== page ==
"Governor Bush suggested exactly that, that we ought to get the Russians involved and Al Gore pooh-poohed it," Mr. Cheney said.
Mr. Cheney said he is "pleased to see what has happened in Yugoslavia today." He said it is a victory for the Serbian people. Mr. Cheney called the events a continuation of the revolts of oppressed people throughout Eastern Europe.
Mr. Lieberman praised the Clinton administration's efforts to stop Mr. Milosevic's aggression in Yugoslavia. He said the United States "ought to do everything we can, to end this reign of terror" in Yugoslavia.
The debate underscored stark policy differences. Mr. Lieberman reiterated that he and Mr. Gore planned to save Social Security and Medicare, leaving $1.8 trillion in surplus cash to spend on other priorities over the next 10 years.
Mr. Cheney said the Clinton-Gore administration has failed to act and squandered opportunities to reform Social Security and Medicare.
Mr. Cheney said education is the most important issue of the campaign. He said he and Mr. Bush want to return the nation's public schools to their former glory. But he said there has been no progress on reading scores in the last eight years and "almost no progress on math."
Mr. Cheney said the nation has "graduated 15 million kids from high school in the last few years who can't read at a significant level."
Passing students who cannot read means "they are permanently sentenced to a lifetime of failure," said Mr. Cheney.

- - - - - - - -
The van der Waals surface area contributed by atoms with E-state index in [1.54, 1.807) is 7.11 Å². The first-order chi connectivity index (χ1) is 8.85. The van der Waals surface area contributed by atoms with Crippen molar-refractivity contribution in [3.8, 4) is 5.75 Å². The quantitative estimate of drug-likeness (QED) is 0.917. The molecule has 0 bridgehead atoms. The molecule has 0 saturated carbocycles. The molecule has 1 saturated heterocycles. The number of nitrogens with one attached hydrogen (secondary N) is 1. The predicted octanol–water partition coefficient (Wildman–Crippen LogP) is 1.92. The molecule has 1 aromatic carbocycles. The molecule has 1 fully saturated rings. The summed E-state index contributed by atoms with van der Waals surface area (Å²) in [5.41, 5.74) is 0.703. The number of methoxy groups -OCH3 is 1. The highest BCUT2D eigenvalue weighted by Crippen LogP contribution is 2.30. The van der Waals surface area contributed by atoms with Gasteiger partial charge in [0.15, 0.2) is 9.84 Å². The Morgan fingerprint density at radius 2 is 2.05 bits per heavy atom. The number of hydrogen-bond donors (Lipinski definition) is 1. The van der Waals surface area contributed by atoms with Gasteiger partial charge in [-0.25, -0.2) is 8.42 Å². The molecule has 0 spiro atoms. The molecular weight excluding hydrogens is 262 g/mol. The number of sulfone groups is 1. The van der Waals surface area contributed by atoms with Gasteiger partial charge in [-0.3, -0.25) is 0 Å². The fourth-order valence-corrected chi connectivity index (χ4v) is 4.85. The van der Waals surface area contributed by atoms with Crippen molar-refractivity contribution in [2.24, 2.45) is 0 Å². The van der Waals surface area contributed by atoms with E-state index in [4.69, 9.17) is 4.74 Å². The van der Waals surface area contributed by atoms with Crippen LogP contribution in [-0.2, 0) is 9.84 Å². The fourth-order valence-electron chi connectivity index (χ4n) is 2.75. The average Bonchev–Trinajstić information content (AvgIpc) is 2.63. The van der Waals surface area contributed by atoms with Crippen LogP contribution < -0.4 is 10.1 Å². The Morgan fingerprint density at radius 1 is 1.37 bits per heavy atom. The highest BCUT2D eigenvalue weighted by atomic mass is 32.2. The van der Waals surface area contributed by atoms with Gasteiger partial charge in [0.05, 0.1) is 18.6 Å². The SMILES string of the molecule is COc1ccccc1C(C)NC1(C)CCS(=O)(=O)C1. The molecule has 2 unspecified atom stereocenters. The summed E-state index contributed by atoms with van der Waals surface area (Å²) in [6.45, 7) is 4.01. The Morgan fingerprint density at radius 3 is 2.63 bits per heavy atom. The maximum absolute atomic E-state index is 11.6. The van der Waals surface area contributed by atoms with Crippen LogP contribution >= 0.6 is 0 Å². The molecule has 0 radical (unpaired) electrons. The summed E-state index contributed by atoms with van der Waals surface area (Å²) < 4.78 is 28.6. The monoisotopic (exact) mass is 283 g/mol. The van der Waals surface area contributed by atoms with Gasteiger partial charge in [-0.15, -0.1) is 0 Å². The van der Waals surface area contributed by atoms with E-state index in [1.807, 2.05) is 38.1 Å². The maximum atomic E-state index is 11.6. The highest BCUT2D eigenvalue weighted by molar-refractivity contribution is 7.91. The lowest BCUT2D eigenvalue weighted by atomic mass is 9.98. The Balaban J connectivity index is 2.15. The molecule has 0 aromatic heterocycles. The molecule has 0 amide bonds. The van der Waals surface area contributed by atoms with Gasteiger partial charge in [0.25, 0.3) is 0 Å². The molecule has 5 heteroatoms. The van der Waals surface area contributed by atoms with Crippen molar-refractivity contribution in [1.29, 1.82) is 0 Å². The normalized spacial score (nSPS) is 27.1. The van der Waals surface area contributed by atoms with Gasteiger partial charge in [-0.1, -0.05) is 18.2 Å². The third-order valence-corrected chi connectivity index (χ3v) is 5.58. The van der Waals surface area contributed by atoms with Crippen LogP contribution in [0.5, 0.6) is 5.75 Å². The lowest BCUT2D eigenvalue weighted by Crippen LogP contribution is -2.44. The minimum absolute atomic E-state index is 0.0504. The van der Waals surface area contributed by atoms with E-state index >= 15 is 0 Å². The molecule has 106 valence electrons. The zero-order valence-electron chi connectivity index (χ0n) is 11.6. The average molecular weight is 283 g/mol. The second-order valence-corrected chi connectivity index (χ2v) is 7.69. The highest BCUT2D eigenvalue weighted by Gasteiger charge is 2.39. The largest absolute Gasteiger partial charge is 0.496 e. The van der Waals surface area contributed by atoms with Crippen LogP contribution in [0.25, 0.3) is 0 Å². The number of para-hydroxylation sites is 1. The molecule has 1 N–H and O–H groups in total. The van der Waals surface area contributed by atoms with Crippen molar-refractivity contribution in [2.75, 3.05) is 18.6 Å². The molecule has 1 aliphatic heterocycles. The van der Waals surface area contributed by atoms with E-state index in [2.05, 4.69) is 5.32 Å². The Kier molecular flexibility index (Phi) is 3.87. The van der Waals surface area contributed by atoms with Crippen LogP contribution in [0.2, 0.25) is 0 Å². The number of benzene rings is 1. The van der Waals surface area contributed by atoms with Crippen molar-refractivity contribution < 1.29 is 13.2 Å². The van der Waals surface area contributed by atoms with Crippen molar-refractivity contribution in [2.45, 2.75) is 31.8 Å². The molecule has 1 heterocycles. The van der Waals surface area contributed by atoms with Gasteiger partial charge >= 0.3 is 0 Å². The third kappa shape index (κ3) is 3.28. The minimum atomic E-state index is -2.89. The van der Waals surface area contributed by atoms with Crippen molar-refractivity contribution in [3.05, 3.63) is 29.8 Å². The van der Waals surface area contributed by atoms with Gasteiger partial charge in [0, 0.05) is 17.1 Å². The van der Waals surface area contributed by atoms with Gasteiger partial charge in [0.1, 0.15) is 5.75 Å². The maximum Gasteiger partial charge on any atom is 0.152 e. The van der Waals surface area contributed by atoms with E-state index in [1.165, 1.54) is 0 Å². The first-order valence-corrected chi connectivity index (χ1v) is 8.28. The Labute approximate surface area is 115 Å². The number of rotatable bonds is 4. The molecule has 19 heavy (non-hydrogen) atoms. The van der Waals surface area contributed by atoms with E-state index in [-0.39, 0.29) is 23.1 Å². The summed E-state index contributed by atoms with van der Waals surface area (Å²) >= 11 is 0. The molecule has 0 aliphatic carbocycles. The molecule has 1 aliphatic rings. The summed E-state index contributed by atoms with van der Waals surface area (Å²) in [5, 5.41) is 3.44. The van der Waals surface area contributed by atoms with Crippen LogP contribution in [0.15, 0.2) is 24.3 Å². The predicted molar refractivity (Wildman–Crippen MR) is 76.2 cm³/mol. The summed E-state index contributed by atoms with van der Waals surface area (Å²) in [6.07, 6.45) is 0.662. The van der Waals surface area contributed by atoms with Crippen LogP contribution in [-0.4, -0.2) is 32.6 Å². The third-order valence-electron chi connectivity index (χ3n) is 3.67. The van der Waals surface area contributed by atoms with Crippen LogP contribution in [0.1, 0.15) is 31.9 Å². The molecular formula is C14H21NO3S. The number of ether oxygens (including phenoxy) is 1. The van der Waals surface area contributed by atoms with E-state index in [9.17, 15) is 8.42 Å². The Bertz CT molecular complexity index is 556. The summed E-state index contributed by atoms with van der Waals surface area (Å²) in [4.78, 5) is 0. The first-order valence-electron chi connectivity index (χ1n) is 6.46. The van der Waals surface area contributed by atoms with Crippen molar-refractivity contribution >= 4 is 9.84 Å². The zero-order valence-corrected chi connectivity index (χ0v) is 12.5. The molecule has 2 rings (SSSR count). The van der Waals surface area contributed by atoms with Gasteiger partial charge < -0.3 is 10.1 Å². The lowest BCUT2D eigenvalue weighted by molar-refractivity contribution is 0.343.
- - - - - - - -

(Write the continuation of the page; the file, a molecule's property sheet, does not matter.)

Mr. Lieberman said he and Mr. Gore will offer a menu of targeted tax cuts and leave enough left over to spend $170 billion on education.
The vice-presidential candidates offered humorous exchanges and asides in addition to sharp partisan differences.
CNN anchor Bernard Shaw moderated the 90-minute talk-show-style debate at the school's Norton Center for the Arts.
Mr. Cheney, 59, and Mr. Lieberman, 58, met for their only debate with less than five weeks to go in an extraordinarily tight presidential contest. Mr. Gore and Mr. Bush are battling for electoral votes in a dozen key swing states as the national popular vote swings back and forth.
Nielsen Media Research estimates that 46.5 million people tuned in Tuesday for the first Bush-Gore debate in Boston. It appeared unlikely as many viewers would tune in for last night's tilt in central Kentucky. Neither campaign believed the vice-presidential debate would prove decisive Nov. 7.
Mr. Lieberman and Mr. Cheney hoped to underscore their campaigns' key positions and to convince voters they could assume the presidency in a crisis. Mr. Gore and Mr. Bush will debate twice more Oct. 11 in Winston-Salem, N.C., and Oct. 17 in St. Louis.